• Fringe Benefits. Health insurance, dental insurance and related perks may be tax deductible. Health insurance expenses are 100% tax deductible, but are not allowed if you were eligible for your spouse’s health plan. So, if you are a business owner with no other alternatives except to purchase your own health insurance, you can deduct 100% of the cost.
  • Utility Costs. A cell phone or telephone used exclusively for your business is deductible. That includes buying a new cellphone or deducting your regular cell phone or landline bills. That’s an easy one. But, how about if you use the cell or landline for both personal and business purposes? Again, you can apportion the usage if you have some sort of backup. Let’s say you have dropped your landline (as many have) and now rely exclusively on your cell phone for business purposes, and you have a business card that recites your cellphone number. Hard to argue that the calls you make and receive on that cellphone are not business related.
  • Travel Expenses. Travel expenses including airfare, hotel, train, bus, car rental, even tips to hotel people, are deductible so long as you have receipts for your expenditures. Remember that the costs of multiple trips to Maui for “business” purposes can only be deducted if you can prove the business purposes.
  • Retirement Planning. Legal fees for business planning, retirement planning, business succession planning, tax planning, estate planning, all can be deducted by the business owner if business related. If you fund your own retirement plan, those funds can be deducted.
  • Educational Materials. Books, magazines, subscriptions to online services, costs of courses taken to improve your business skills, costs of seminars, webinars, etc. all can be deducted if they have an educational purpose.
    How can you to document your business expenses?

There are many software and online services available now (deduct the cost on your taxes as well) including Quickbooks and FreshBooks. They may also offer phone apps that allow you to snap photos of receipts and other documentation. Stand-alone phone apps like Xpense Trkr also allow you to record receipts then email yourself Excel spreadsheets to make keeping track of expenses a breeze.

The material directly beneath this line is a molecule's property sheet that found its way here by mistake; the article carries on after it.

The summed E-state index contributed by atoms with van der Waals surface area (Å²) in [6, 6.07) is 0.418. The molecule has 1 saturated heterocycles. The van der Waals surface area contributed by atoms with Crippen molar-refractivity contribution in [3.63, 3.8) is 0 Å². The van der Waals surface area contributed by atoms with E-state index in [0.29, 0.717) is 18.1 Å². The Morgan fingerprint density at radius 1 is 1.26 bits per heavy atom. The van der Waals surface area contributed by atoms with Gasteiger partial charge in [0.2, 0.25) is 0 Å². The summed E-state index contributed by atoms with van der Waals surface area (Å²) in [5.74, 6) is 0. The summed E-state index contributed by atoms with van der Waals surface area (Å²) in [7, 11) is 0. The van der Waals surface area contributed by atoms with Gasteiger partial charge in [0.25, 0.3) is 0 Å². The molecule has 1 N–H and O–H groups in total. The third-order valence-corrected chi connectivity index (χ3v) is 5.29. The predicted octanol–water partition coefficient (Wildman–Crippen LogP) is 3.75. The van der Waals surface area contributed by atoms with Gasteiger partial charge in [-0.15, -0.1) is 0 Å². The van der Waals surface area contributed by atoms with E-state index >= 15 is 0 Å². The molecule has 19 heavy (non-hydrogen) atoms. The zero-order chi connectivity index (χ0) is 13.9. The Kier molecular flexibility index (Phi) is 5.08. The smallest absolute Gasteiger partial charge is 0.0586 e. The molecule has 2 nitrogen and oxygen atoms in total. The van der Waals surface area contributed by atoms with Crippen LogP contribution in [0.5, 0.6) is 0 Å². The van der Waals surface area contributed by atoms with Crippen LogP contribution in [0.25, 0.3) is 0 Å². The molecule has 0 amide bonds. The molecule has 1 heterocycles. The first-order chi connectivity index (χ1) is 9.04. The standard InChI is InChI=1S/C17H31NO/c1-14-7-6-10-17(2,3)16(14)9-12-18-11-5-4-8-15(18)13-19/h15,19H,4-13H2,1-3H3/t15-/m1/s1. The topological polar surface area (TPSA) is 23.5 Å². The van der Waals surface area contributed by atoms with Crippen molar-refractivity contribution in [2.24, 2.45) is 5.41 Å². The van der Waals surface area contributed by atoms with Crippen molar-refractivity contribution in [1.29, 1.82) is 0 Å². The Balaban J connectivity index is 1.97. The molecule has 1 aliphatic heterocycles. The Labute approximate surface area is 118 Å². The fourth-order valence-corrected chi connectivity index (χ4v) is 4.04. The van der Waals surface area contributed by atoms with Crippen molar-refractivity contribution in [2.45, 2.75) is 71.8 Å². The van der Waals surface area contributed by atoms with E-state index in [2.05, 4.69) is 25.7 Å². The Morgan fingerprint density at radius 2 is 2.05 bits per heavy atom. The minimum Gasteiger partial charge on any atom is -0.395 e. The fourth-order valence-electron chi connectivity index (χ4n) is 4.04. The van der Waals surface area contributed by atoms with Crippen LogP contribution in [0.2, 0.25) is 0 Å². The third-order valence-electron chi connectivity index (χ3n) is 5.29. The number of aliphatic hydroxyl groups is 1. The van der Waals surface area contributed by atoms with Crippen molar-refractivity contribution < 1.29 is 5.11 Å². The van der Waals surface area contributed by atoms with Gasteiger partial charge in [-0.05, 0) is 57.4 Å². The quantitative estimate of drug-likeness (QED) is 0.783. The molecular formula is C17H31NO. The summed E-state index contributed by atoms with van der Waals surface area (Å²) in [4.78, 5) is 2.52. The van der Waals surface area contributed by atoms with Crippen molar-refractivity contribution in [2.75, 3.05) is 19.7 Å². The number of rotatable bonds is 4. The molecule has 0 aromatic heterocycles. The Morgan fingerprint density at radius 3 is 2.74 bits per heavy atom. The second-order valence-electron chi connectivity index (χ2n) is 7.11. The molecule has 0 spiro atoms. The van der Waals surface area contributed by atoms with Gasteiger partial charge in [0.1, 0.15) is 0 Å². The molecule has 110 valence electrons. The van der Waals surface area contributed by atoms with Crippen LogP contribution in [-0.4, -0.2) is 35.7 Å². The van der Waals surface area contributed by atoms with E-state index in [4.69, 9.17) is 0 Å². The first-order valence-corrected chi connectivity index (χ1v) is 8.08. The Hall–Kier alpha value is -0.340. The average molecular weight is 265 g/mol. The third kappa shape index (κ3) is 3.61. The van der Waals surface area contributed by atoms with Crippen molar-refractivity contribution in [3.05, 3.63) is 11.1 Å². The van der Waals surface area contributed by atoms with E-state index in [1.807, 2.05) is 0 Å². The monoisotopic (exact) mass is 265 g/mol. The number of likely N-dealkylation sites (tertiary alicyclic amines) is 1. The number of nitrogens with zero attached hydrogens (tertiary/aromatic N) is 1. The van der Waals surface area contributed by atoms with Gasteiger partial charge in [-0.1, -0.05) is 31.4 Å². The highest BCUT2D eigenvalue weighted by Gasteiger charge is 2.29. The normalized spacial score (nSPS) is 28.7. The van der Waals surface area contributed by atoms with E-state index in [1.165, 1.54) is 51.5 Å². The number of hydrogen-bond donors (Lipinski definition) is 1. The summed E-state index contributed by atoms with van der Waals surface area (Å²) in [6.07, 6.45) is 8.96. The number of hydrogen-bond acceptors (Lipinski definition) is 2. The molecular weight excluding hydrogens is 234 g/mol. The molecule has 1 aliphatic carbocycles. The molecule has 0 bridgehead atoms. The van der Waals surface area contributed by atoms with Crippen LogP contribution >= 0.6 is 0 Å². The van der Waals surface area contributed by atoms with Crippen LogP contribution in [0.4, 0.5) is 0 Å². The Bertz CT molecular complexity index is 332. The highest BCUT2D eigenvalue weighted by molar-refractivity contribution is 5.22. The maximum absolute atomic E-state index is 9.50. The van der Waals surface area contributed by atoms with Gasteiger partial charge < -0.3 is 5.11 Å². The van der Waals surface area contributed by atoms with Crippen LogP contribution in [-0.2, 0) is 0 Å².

If you’re not high-tech, your best move is to keep a logbook. Keeping track of all your business expenses in one place makes the most sense. Absent that, try manila folders for each category of deductions – simply throw your receipts into the appropriate folder and tally up at tax time.

To find out more about deductions, check out the IRS website or any number of other online resources. Remember, if you own a business, you are entitled to take tax deductions related to that business. Make maximum use of these deductions by documenting them.

About the Author: Lyn Striegel is an attorney in private practice in Chesapeake Beach and Annapolis. Lyn has over thirty years experience in the fields of estate and financial planning and is the author of “Live Secure: Estate and Financial Planning for Women and the Men Who Love Them” (2013 ebook download available at LegalStriegel.com.). Nothing in this article constitutes specific legal or financial advice and readers are advised to consult their own counsel.

Lyn & TeddyAbout the Author: Lyn Striegel is an attorney in private practice in Chesapeake Beach and Annapolis. Lyn has over thirty years experience in the fields of estate and financial planning and is the author of “Live Secure: Estate and Financial Planning for Women and the Men Who Love Them” (2013 ebook download available at LegalStriegel.com.). Nothing in this article constitutes specific legal or financial advice and readers are advised to consult their own counsel.